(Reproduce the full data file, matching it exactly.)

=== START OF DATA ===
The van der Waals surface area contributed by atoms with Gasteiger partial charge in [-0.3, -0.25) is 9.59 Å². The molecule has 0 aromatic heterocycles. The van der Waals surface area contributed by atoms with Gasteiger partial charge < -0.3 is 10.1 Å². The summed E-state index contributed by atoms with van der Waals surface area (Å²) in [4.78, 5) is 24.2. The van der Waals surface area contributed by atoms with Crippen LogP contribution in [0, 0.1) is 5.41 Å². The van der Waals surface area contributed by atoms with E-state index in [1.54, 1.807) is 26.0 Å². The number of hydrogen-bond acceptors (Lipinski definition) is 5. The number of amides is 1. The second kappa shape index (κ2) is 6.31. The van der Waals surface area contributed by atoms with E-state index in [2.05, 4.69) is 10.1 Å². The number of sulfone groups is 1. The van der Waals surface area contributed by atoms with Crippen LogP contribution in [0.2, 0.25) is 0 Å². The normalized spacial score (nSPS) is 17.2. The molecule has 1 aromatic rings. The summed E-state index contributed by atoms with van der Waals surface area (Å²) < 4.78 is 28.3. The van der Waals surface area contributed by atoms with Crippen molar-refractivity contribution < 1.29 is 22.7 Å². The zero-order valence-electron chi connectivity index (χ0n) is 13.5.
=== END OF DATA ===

The van der Waals surface area contributed by atoms with Gasteiger partial charge in [-0.3, -0.25) is 9.59 Å². The molecule has 0 aromatic heterocycles. The van der Waals surface area contributed by atoms with Gasteiger partial charge < -0.3 is 10.1 Å². The summed E-state index contributed by atoms with van der Waals surface area (Å²) in [4.78, 5) is 24.2. The van der Waals surface area contributed by atoms with Crippen LogP contribution in [0, 0.1) is 5.41 Å². The van der Waals surface area contributed by atoms with E-state index in [1.54, 1.807) is 26.0 Å². The number of hydrogen-bond acceptors (Lipinski definition) is 5. The number of amides is 1. The second kappa shape index (κ2) is 6.31. The van der Waals surface area contributed by atoms with E-state index in [2.05, 4.69) is 10.1 Å². The number of sulfone groups is 1. The van der Waals surface area contributed by atoms with Crippen LogP contribution in [0.2, 0.25) is 0 Å². The normalized spacial score (nSPS) is 17.2. The molecule has 1 aromatic rings. The summed E-state index contributed by atoms with van der Waals surface area (Å²) < 4.78 is 28.3. The van der Waals surface area contributed by atoms with Crippen molar-refractivity contribution < 1.29 is 22.7 Å². The zero-order valence-electron chi connectivity index (χ0n) is 13.5.